A couple of days back on Medium, Atom is just “UX-ing” banking. Mondo is re-imagining it:
Disrupting finance shouldn’t be that difficult. All it takes is a ruthless focus on solving customers problems rather than selling them a product.
29 January 2016. Over on the a16z podcast When banking works like my smartphone. Taavet Hinrikus, CEO and co-founder of TransferWise, says:
Purely by putting on some make up and a better front end you can’t offer a fundamentally better service.
Last October. Jon Stein of United States based start-up Betterment was saying:
I think there has been a general lack of imagination about how far technology can go to deliver better financial advice. These are very early days for automated investing. It was through seeing bad practices in the financial industry and through my own struggles using the tools that existed that I thought there really ought to be a better way. There should be a more obvious answer to ‘What should I do with my money’.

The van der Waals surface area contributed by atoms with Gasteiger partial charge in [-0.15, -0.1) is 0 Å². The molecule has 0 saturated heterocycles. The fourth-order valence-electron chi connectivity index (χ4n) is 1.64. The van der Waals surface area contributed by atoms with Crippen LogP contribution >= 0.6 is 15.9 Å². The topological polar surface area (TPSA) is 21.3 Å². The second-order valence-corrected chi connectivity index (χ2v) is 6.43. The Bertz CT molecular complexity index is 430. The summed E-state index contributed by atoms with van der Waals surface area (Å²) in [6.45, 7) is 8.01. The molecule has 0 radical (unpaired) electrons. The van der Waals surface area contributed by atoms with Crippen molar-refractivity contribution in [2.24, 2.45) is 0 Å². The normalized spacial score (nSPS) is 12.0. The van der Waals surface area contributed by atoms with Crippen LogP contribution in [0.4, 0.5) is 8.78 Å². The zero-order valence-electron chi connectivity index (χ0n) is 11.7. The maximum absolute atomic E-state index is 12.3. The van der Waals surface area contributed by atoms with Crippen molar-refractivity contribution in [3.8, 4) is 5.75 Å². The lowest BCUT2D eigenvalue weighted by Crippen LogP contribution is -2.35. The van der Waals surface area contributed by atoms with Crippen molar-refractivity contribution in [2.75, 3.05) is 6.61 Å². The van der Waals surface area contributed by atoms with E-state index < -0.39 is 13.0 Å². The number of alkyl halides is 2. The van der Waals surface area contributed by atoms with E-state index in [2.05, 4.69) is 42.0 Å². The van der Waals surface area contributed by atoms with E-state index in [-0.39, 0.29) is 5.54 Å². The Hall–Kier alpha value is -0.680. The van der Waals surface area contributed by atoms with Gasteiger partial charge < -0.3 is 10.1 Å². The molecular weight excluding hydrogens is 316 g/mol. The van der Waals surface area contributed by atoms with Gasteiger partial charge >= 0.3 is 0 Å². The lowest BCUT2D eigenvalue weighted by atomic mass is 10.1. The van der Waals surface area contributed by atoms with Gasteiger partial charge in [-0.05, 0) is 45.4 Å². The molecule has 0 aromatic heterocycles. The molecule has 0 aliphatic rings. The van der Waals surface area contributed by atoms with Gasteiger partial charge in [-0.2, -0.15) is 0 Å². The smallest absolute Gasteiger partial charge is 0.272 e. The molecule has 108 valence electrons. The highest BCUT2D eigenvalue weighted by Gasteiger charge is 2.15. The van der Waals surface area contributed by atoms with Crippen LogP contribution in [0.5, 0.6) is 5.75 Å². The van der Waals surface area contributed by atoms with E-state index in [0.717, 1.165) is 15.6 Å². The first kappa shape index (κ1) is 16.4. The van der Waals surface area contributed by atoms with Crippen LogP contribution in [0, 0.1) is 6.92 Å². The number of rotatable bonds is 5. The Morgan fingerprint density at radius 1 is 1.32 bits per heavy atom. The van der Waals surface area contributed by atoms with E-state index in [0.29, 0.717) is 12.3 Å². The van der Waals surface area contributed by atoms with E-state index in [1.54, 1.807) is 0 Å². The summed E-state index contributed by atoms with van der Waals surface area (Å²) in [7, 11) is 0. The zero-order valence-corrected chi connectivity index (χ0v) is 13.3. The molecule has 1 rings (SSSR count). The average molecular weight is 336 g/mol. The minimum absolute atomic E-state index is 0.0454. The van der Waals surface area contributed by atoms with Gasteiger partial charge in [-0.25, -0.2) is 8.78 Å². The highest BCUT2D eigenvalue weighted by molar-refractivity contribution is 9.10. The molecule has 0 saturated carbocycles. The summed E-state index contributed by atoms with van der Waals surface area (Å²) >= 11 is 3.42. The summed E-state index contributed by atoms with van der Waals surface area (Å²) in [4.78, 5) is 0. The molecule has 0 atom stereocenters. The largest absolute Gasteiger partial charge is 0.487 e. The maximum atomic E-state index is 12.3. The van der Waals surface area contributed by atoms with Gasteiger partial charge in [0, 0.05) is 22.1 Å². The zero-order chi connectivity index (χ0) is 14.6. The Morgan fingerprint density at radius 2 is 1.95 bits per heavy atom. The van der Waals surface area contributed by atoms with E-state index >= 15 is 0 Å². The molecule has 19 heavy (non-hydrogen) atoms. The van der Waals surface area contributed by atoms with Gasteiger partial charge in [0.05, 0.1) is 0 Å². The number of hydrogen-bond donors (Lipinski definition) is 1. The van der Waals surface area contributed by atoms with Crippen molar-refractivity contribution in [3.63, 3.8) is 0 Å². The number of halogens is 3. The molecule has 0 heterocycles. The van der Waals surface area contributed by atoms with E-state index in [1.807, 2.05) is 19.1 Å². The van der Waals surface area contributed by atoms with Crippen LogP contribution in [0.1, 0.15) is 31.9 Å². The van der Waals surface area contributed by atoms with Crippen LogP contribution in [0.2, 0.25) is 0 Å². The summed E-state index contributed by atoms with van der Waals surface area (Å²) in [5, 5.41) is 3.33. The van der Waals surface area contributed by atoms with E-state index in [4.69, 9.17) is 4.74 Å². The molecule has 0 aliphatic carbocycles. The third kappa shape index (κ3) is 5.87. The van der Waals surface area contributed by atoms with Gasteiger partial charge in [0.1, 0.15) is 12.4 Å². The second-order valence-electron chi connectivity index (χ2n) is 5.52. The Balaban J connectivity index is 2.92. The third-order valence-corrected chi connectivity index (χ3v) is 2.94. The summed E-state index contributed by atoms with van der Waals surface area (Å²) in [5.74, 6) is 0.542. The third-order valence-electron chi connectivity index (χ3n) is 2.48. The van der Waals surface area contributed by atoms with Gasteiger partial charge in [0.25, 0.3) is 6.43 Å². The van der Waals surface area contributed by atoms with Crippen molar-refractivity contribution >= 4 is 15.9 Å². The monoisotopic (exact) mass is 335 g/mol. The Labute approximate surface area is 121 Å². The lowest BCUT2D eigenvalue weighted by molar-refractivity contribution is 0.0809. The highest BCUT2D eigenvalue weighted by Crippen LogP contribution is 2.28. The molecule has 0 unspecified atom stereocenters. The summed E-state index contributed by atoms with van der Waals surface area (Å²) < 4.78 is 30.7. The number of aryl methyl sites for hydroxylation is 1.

These are three that caught my mind recently. There’s probably more.
In a recent episode 99% Invisible, Roman Mars noted:
First and foremost the credit card was designed to make money for banks, and everything about their design betrays that primary objective. Credit cards don’t have to be complicated, they don’t have to trick you, but they do, because they were designed that way.
I have written before on people’s expectancies, designing and making egolessly to meet users needs. If the skeleton is broken, if the systems that surround that skeleton are borked, then putting a new skin on it is just hiding the decay underneath.
No more lipstick on pigs.
If parts of an industry that designed the credit card realises this opportunity to do something better for the user, well, so should anyone else offering a service, in ways that go beyond just being “an internet bank” like First Direct and Smile did at the turn of the century.
TL;DR: Go right inside to the root, to the problem, and work inside out.